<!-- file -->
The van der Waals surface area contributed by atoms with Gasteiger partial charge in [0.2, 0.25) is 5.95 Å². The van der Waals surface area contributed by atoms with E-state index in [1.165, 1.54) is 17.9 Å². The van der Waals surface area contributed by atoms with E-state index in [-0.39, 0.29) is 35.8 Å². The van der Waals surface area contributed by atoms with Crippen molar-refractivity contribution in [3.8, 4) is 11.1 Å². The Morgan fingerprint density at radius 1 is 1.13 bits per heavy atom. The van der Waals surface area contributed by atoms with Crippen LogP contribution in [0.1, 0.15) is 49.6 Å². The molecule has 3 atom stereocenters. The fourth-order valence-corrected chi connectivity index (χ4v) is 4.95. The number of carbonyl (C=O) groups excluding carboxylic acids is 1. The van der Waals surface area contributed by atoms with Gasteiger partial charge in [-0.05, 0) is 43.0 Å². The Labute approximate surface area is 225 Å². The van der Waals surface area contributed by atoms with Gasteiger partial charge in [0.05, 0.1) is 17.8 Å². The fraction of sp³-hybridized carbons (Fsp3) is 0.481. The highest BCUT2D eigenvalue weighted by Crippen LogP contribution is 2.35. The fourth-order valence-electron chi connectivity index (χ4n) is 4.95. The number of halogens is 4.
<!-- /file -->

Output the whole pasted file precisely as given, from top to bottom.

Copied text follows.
The van der Waals surface area contributed by atoms with Gasteiger partial charge in [0.2, 0.25) is 5.95 Å². The van der Waals surface area contributed by atoms with E-state index in [1.165, 1.54) is 17.9 Å². The van der Waals surface area contributed by atoms with E-state index in [-0.39, 0.29) is 35.8 Å². The van der Waals surface area contributed by atoms with Crippen molar-refractivity contribution in [3.8, 4) is 11.1 Å². The Morgan fingerprint density at radius 1 is 1.13 bits per heavy atom. The van der Waals surface area contributed by atoms with Crippen LogP contribution in [0.1, 0.15) is 49.6 Å². The molecule has 3 atom stereocenters. The fourth-order valence-corrected chi connectivity index (χ4v) is 4.95. The number of carbonyl (C=O) groups excluding carboxylic acids is 1. The van der Waals surface area contributed by atoms with Gasteiger partial charge in [-0.05, 0) is 43.0 Å². The Labute approximate surface area is 225 Å². The van der Waals surface area contributed by atoms with Gasteiger partial charge in [0.05, 0.1) is 17.8 Å². The fraction of sp³-hybridized carbons (Fsp3) is 0.481. The highest BCUT2D eigenvalue weighted by Crippen LogP contribution is 2.35. The fourth-order valence-electron chi connectivity index (χ4n) is 4.95. The number of halogens is 4.